Heat the oven to 425 degrees F. Line a deep 9-inch piepan with pastry, leaving at least one inch hanging past the rim for sealing the crust. Combine the sugar, flour, cinnamon, ginger, cloves, mace or nutmeg, and salt in a medium bowl. Stir with a fork to mix them well. Pour this mixture over the peeled, chopped peaches, and gently tumble and stir to coat them fairly evenly. Turn the peaches into the prepared piecrust and even them out, so that they are mounded up toward the center of the pie pan.
Dot with butter, as they used to say — meaning dib and dab the butter bits around the top of the pie in an effort to ensure that no peach quadrant is neglected in the baking process. No worries — it will all come out fine. Place the top crust over the peaches, press to seal it to the bottom crust around the edges, and then turn the bottom crust up and over to enclose the edges of the top crust. Pinch and press and crimp, using any method you like to seal most of the peaches and juices inside the piecrust. Going around with the tines of a fork is one way I love that always does the job.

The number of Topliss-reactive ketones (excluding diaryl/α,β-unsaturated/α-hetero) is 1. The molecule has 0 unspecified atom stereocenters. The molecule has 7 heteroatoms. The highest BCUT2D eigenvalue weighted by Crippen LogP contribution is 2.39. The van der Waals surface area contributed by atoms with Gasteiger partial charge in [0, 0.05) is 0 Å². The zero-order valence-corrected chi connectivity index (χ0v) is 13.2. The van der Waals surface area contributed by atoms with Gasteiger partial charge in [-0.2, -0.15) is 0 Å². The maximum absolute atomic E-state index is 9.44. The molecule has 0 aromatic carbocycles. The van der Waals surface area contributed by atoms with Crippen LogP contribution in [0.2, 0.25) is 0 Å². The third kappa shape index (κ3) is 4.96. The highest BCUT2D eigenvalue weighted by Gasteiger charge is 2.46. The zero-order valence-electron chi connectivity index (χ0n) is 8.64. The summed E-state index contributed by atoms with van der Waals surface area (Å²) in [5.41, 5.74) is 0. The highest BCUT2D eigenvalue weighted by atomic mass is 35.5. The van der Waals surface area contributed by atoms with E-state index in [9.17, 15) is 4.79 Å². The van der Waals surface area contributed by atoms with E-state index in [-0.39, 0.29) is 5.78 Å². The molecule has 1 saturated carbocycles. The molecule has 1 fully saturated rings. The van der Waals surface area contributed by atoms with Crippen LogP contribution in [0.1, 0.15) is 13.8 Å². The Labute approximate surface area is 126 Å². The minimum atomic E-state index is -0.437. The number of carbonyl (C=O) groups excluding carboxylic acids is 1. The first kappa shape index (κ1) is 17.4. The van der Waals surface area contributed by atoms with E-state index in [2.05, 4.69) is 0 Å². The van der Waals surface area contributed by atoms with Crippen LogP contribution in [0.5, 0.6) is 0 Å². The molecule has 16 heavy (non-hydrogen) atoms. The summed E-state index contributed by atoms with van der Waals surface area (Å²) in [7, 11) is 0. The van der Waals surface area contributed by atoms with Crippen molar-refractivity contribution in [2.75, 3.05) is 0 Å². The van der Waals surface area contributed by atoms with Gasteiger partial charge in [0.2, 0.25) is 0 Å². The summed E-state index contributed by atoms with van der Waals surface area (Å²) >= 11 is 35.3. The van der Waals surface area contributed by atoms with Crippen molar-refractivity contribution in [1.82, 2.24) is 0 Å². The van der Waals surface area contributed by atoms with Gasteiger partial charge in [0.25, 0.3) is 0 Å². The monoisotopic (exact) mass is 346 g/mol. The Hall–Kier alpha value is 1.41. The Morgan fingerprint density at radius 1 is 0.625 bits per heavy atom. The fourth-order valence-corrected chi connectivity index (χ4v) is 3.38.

If possible, line a big baking sheet with aluminum foil and place the pie on this baking sheet. Put the pie in the 425 degrees F oven and bake for 20 minutes. Lower the heat to 350 and bake for another 45 to 60 minutes, until the crust is golden brown on top and underneath and the pie is bubbly and juicy. You may need to put foil or another cookiesheet underneath the pie, as peaches are extremely juicy and may want to bubble up and out onto the floor of the oven.
If the pie is browned beautifully on top but still not done on the bottom, cover the top with foil and continue baking at 325 for another 20 to 30 minutes. A glass pie pan allows you to see the crust and judge whether it is done. Cool on a folded kitchen towel or a wire rack for 30 minutes or longer, and cut while warm or at room temperature. Wonderful plain, but vanilla ice cream or whipped cream give the peachy juices somewhere to show off even more, so consider this when planning how to enjoy your peach pie.
Happy Pie Day! Happy Cooking! Happy Eating!
Gratitude to all my Pie Pals who got this party started, and I’m delighted to have my post here ready to put out on the virtual windowsill, so I can zoom across the worldwide web and check out all the pies that everybody else has been making and sharing around this sweet ol’ world.
Happy Summer 2011 to one and all!